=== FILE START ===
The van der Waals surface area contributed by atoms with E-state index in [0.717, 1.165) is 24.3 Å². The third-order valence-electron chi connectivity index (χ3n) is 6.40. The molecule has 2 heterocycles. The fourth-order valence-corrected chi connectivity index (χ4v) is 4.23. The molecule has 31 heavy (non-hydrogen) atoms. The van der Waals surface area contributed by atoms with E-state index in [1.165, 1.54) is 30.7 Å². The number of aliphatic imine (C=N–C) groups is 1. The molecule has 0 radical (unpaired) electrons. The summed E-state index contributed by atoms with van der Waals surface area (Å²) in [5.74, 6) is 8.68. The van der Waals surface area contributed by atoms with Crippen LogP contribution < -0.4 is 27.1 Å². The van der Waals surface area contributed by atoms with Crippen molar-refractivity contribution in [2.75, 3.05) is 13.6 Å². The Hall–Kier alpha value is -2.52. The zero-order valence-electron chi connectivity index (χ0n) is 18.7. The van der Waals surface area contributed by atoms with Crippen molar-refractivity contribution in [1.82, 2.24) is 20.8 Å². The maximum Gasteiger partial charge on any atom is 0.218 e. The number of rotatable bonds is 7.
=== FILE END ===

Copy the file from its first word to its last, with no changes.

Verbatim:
The van der Waals surface area contributed by atoms with E-state index in [0.717, 1.165) is 24.3 Å². The third-order valence-electron chi connectivity index (χ3n) is 6.40. The molecule has 2 heterocycles. The fourth-order valence-corrected chi connectivity index (χ4v) is 4.23. The molecule has 31 heavy (non-hydrogen) atoms. The van der Waals surface area contributed by atoms with E-state index in [1.165, 1.54) is 30.7 Å². The number of aliphatic imine (C=N–C) groups is 1. The molecule has 0 radical (unpaired) electrons. The summed E-state index contributed by atoms with van der Waals surface area (Å²) in [5.74, 6) is 8.68. The van der Waals surface area contributed by atoms with Crippen LogP contribution < -0.4 is 27.1 Å². The van der Waals surface area contributed by atoms with Crippen molar-refractivity contribution in [2.75, 3.05) is 13.6 Å². The Hall–Kier alpha value is -2.52. The zero-order valence-electron chi connectivity index (χ0n) is 18.7. The van der Waals surface area contributed by atoms with Crippen molar-refractivity contribution in [1.82, 2.24) is 20.8 Å². The maximum Gasteiger partial charge on any atom is 0.218 e. The number of rotatable bonds is 7.